I’m going to give everything that I have to give, and that’s all I can do. The difficult thing is that I can’t just choose not to talk to people who are contributing to all of this, because that’s almost everyone. Sometimes I just try to focus on the good things about a person and remember that I was once in their position of not knowing what happens. When I remember that I was once unaware, that gives me hope that others will also become aware and then be able to change and become vegan and become animal rights activists as well.

6. What is your advice to new vegans and those individuals considering adopting a vegan diet and lifestyle?

To the people who already are vegan, I would tell them to remember that every day they are making a difference and actually having a positive impact on the lives of others. To those who are considering becoming vegan, even vegetarians who are considering becoming vegan, you don’t know how your life is going to change when you become vegan. Although now I do view the world in a more pessimistic way, and I do see cruelty everywhere I go, I also feel compassion on another level and feel more connected to things outside of myself. I feel healthier, and I feel like I get excited by smaller things… Somehow that’s all connected to being vegan. It’s just so worth it. And once you are vegan, you can feel good every day because you are just being a compassionate human being.

7. What distinct health benefits have you experienced since becoming vegan?

I have a lot more energy.

8. In one of your earliest blog posts, you undertook the challenge of disproving common myths about veganism. Why do you believe such myths run so rampant in our society?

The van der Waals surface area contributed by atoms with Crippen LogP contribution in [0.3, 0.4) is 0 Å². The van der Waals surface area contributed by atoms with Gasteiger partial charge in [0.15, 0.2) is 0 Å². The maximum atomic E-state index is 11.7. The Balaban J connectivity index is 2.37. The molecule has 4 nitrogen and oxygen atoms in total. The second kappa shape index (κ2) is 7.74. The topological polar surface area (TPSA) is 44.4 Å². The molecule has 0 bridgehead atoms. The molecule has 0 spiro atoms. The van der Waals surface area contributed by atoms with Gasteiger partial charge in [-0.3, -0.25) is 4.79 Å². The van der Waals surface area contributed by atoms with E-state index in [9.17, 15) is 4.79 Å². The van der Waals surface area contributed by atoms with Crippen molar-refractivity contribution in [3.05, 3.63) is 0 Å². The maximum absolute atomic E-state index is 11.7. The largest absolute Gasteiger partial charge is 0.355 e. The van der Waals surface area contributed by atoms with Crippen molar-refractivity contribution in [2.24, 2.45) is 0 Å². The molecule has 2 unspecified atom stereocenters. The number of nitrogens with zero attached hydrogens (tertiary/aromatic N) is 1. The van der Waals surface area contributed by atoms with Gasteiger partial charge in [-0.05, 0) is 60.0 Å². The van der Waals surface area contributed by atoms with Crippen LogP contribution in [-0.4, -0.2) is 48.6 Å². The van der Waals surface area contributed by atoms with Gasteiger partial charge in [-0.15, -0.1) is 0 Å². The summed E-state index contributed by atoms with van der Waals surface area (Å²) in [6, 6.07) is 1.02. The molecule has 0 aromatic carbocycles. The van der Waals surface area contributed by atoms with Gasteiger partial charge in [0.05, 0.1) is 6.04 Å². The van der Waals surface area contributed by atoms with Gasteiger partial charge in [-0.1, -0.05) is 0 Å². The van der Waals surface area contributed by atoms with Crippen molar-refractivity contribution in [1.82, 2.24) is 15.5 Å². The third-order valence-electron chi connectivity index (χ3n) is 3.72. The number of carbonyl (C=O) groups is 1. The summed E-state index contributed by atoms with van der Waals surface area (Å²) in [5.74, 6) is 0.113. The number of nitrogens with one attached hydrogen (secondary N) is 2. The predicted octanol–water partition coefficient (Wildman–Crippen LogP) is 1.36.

Mostly I think it’s because people get defensive of their own diets and then look for reasons why another diet may not work. I think a lot of the individuals who challenge veganism are the ones who are aware of its benefits and are trying to continue to justify their diet as it is.

Another issue is the government. What the government tells us we need is very different from what we actually need. The big food industries control government policy because that’s where their money goes.

I think it’s important to write about these issues because all it takes is people reading about them and then they don’t have to be misinformed anymore.

9. How has veganism influenced and/or changed the way you live your life?

I just walk around feeling more compassion. I notice it more. The smaller things make me happier, and I can’t find the correlation between that and veganism, but I know it’s there. I also feel like I love all of the earth now, whereas before I ignored a lot of it. I was a speciesist, I suppose.

I feel like I have a purpose now. I know that there’s something I just need to do, you know?

10. Complete this sentiment: Compassion is… a turkey-less Thanksgiving.

Read Sophie’s writing at